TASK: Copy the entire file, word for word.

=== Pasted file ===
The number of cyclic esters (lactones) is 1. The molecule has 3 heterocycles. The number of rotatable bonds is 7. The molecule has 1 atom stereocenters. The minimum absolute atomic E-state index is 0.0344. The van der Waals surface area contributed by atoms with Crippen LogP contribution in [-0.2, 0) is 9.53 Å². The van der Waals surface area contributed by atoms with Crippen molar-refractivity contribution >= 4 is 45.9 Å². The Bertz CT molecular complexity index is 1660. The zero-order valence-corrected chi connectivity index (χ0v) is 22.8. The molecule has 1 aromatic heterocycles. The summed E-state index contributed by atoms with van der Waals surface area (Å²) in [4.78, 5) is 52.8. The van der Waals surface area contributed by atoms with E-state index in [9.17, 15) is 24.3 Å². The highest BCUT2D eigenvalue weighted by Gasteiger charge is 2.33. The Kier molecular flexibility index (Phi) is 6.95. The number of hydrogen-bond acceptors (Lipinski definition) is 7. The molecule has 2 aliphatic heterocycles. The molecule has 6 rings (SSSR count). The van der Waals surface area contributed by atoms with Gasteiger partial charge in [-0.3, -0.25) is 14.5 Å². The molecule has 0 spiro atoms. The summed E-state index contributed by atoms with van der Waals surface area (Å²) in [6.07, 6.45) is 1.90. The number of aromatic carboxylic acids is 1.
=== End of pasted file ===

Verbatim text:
The number of cyclic esters (lactones) is 1. The molecule has 3 heterocycles. The number of rotatable bonds is 7. The molecule has 1 atom stereocenters. The minimum absolute atomic E-state index is 0.0344. The van der Waals surface area contributed by atoms with Crippen LogP contribution in [-0.2, 0) is 9.53 Å². The van der Waals surface area contributed by atoms with Crippen molar-refractivity contribution >= 4 is 45.9 Å². The Bertz CT molecular complexity index is 1660. The zero-order valence-corrected chi connectivity index (χ0v) is 22.8. The molecule has 1 aromatic heterocycles. The summed E-state index contributed by atoms with van der Waals surface area (Å²) in [4.78, 5) is 52.8. The van der Waals surface area contributed by atoms with E-state index in [9.17, 15) is 24.3 Å². The highest BCUT2D eigenvalue weighted by Gasteiger charge is 2.33. The Kier molecular flexibility index (Phi) is 6.95. The number of hydrogen-bond acceptors (Lipinski definition) is 7. The molecule has 2 aliphatic heterocycles. The molecule has 6 rings (SSSR count). The van der Waals surface area contributed by atoms with Gasteiger partial charge in [-0.3, -0.25) is 14.5 Å². The molecule has 0 spiro atoms. The summed E-state index contributed by atoms with van der Waals surface area (Å²) in [6.07, 6.45) is 1.90. The number of aromatic carboxylic acids is 1.